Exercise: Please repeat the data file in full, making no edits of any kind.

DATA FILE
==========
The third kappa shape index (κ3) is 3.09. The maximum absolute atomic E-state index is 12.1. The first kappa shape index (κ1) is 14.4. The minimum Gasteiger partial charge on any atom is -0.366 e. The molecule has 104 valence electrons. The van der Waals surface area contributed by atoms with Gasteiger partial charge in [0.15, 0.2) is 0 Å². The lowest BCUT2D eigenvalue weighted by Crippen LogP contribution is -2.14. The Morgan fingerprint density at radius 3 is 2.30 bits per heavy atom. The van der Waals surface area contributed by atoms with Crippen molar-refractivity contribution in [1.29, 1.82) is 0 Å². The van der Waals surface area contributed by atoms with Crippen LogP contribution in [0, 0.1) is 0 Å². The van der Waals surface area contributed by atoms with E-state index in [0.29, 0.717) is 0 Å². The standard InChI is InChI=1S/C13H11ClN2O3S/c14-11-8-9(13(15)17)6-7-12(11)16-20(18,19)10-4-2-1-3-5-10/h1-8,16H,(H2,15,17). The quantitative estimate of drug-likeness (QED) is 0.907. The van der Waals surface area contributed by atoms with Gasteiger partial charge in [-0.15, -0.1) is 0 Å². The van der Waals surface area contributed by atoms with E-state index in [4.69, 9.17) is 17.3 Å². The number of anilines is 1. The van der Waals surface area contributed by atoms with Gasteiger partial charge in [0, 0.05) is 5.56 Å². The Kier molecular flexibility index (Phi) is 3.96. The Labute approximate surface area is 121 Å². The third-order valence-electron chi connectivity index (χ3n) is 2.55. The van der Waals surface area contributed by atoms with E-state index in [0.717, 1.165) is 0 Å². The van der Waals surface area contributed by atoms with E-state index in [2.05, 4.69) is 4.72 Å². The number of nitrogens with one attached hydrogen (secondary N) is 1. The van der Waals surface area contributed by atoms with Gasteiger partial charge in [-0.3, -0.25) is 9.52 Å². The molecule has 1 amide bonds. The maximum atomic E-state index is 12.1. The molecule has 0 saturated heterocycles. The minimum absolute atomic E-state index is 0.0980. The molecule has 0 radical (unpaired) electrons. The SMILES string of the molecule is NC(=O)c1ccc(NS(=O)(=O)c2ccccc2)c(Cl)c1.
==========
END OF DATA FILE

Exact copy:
The third kappa shape index (κ3) is 3.09. The maximum absolute atomic E-state index is 12.1. The first kappa shape index (κ1) is 14.4. The minimum Gasteiger partial charge on any atom is -0.366 e. The molecule has 104 valence electrons. The van der Waals surface area contributed by atoms with Gasteiger partial charge in [0.15, 0.2) is 0 Å². The lowest BCUT2D eigenvalue weighted by Crippen LogP contribution is -2.14. The Morgan fingerprint density at radius 3 is 2.30 bits per heavy atom. The van der Waals surface area contributed by atoms with Crippen molar-refractivity contribution in [1.29, 1.82) is 0 Å². The van der Waals surface area contributed by atoms with Crippen LogP contribution in [0, 0.1) is 0 Å². The van der Waals surface area contributed by atoms with E-state index in [0.29, 0.717) is 0 Å². The standard InChI is InChI=1S/C13H11ClN2O3S/c14-11-8-9(13(15)17)6-7-12(11)16-20(18,19)10-4-2-1-3-5-10/h1-8,16H,(H2,15,17). The quantitative estimate of drug-likeness (QED) is 0.907. The van der Waals surface area contributed by atoms with Gasteiger partial charge in [-0.15, -0.1) is 0 Å². The van der Waals surface area contributed by atoms with E-state index in [4.69, 9.17) is 17.3 Å². The number of anilines is 1. The van der Waals surface area contributed by atoms with Gasteiger partial charge in [0, 0.05) is 5.56 Å². The Kier molecular flexibility index (Phi) is 3.96. The Labute approximate surface area is 121 Å². The third-order valence-electron chi connectivity index (χ3n) is 2.55. The van der Waals surface area contributed by atoms with E-state index in [0.717, 1.165) is 0 Å². The van der Waals surface area contributed by atoms with E-state index in [2.05, 4.69) is 4.72 Å². The number of nitrogens with one attached hydrogen (secondary N) is 1. The van der Waals surface area contributed by atoms with Gasteiger partial charge in [-0.3, -0.25) is 9.52 Å². The molecule has 1 amide bonds. The maximum atomic E-state index is 12.1. The molecule has 0 saturated heterocycles. The minimum absolute atomic E-state index is 0.0980. The molecule has 0 radical (unpaired) electrons. The SMILES string of the molecule is NC(=O)c1ccc(NS(=O)(=O)c2ccccc2)c(Cl)c1.